No hope for caravan park
THE owners of Greenhills Caravan Park are stuck in limbo, with nowhere to go, after their insurer rejected their application for recompense.
The park - which was home to about 100 residents - was destroyed in the early hours of March 31 when floodwater inundated South Murwillumbah.
One long-term resident of the park died in the deluge, while a further 13 residents, including children, had to be rescued after they were left stranded, clinging to light poles and on the roofs of their vans as the swirling waters deepened.
All that's left is the shattered remains of a once-thriving park, with smashed-up vans and debris scattered across the site, while many of the former residents remain homeless.
Jan and Graeme Bolton, who bought the business 10 years ago, said they did not know where to go after their insurer, CGU Insurance, said they were not covered for a flood.
"CGU are not paying a cent," Mrs Bolton said.
"We have been insured with them for nearly 10 years - we paid $9500 this year in insurance - but we were were told officially on Thursday (May 4), because it was a flood - nought.
"All of our household goods, vans... we have lost everything downstairs. We just don't know which way to turn."
Mrs Bolton said quotes indicated it would cost them at least $80,000 just to get the power repaired, while a further $100,000 would be needed to replace the destroyed amenities block.
"Do we take a loan, do we start rebuilding? What do we do?" Mrs Bolton said.
"We own the park. We were told to reopen it would take $1.2 million but to do half of it would be about $600,000.
"We are just in limbo, we don't know which way to go. We have had not a cent for the last five weeks. We'd like to sell up and get out but who is going to want it in a flood zone?"
Mr Bolton said the insurer had "wiped us completely".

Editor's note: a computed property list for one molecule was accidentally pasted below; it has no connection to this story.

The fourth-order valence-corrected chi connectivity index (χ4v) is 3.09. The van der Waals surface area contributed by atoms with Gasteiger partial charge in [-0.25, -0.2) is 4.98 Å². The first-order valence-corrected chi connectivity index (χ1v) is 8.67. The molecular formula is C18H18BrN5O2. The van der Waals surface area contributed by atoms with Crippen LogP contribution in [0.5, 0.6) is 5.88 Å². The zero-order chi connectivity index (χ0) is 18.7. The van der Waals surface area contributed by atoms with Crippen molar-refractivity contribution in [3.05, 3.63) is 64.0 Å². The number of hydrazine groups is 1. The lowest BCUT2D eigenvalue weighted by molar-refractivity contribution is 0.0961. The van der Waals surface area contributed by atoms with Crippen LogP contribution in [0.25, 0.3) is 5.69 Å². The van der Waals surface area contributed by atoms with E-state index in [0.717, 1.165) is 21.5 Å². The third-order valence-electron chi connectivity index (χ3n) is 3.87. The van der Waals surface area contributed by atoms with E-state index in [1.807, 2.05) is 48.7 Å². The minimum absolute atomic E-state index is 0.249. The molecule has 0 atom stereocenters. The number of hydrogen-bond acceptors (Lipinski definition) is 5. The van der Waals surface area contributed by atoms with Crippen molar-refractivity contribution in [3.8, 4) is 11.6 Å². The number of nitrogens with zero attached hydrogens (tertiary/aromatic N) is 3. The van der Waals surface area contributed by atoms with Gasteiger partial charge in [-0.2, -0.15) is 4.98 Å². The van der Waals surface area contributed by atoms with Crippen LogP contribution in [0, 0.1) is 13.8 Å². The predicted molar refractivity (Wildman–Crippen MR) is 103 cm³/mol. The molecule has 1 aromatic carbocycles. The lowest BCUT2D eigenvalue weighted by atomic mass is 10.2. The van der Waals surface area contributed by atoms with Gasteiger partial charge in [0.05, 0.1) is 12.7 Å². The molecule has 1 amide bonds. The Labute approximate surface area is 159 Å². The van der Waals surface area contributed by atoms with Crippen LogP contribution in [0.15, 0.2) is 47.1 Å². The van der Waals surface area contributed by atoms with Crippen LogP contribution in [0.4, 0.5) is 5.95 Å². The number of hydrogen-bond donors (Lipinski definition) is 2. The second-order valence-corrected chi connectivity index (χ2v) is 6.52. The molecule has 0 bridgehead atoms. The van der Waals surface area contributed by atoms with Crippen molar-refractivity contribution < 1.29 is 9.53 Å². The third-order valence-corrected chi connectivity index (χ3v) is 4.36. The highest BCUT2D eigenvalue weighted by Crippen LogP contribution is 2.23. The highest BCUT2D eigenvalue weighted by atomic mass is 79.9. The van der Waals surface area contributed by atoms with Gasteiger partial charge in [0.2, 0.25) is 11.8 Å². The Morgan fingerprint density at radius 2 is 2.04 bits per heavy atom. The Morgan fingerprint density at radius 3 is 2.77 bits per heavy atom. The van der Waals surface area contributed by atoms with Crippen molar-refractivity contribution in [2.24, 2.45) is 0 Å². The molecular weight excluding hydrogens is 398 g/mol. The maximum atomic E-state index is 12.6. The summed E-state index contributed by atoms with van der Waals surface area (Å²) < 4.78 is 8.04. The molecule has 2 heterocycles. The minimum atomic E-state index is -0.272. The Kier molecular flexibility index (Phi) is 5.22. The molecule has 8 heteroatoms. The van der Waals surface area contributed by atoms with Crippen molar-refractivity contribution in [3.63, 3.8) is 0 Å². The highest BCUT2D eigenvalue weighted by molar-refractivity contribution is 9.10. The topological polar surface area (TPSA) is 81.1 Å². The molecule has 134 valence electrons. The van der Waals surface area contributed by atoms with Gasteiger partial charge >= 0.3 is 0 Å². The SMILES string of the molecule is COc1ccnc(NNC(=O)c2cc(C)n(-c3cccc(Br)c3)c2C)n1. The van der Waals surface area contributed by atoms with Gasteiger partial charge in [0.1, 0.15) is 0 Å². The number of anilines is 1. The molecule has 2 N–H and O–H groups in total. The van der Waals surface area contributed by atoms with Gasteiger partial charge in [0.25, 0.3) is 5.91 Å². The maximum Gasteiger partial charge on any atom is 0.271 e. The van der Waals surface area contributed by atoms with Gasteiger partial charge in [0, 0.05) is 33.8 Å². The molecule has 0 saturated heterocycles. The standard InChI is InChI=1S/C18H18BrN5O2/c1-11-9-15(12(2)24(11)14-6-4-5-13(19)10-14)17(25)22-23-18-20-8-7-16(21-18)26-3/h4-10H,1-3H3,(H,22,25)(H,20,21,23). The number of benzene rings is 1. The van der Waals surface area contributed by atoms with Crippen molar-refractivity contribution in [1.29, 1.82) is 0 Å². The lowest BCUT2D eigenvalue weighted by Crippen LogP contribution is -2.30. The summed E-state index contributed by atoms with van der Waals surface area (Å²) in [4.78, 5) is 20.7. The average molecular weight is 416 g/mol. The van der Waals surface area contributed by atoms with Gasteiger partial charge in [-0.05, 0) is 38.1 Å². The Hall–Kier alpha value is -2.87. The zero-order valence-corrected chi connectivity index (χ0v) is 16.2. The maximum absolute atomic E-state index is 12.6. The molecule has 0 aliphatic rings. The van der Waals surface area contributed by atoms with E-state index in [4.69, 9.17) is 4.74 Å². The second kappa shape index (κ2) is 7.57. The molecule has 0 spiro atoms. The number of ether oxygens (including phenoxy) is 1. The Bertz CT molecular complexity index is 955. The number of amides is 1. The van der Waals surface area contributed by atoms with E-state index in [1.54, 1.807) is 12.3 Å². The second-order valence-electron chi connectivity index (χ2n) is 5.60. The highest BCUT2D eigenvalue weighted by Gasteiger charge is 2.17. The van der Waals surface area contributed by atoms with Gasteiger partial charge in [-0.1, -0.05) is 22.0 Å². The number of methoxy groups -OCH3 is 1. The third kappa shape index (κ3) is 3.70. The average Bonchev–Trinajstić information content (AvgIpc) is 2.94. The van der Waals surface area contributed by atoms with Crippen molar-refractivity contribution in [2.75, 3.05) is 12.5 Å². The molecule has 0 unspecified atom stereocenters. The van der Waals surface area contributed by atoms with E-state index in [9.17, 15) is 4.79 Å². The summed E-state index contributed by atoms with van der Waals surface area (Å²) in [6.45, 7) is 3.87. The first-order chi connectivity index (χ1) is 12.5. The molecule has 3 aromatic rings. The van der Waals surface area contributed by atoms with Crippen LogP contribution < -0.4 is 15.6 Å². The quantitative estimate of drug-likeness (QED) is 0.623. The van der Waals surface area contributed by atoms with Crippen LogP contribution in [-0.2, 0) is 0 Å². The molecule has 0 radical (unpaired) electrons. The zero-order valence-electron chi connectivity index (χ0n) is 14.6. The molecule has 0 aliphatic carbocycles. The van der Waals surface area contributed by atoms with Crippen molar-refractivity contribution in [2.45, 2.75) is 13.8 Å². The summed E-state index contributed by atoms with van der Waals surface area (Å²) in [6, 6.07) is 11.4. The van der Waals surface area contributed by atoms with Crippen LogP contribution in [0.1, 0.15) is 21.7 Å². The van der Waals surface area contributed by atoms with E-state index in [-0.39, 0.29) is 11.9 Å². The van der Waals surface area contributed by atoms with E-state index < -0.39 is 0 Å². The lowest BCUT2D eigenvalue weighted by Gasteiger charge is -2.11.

"There is no future," he said. "We can't afford to get it up and running again.
"Eventually we will have to sell, but what would we get for it? You can't sell it as a going concern. You'd probably have to pay someone to take everything out of here."
'Mr Bolton said the park had not flooded in the 10 years they'd owned it and questioned whether the collapse of nearby Tweed Valley Way - in front of the Poinciana Motel, which also remains closed - had contributed to the deluge in his park.
But Tweed Shire Council denied the road was to blame.
"The road formation is believed to have collapsed due to the water overtopping the roadway embankment and scouring out the downstream side until the bank lost strength and could no longer handle the load placed on it by the floodwaters," a representative said.
"The embankment has safely withstood previous floods and was previously the Pacific Hwy, so there were no concerns about its stability prior to the flood.
"The embankment failure did not significantly contribute to the peak level of the flood, as it had been overtopping for several hours prior.
"By evening the South Murwillumbah levee had overtopped in several areas and the South Murwillumbah basin filled rapidly."
The Boltons said with the right support, they could quickly reopen and alleviate the homeless crisis.
'These people deserve medals'
Meanwhile, grey nomad Philip Duncan, the only remaining resident at Greenhills Caravan Park, said the Bolton family should be recognised for their efforts to support their residents.
Despite moving his camper bus to higher ground during the flood, Mr Duncan's home was inundated and he had to escape out a window and swim for his life.
A retired corporate lawyer, Mr Duncan said he was loathe to leave the park, preferring to remain and help the Bolton family.
"I've chosen to stay because of the crisis," he said.
Mr Duncan said the Boltons deserved medals.
"They did the right thing. They sent (the residents) to higher and safer ground (at the art gallery) but they stayed here themselves to protect other people," he said. "I was in New Orleans when Katrina came through and I saw the discrimination and the prejudice and the horror of that situation first hand. Here is no different.
"South Murwillumbah and this area in particular, there was no warning, there was no council support, the SES did appear and mumbled a few things to a few people and left. Those people who could go, left. Those people who had lived here for a long time had no option but stay.
"The gentleman who lost his life had no option, he had to stay. The owners had no option, they had to stay in their home and they have lived here for a long time. The tragedy is people want to come back, we have a community of people who are displaced.
"Everybody is talking about the homeless in this area. Here is a facility that could immediately be opened with $100,000 worth of support from government or anybody."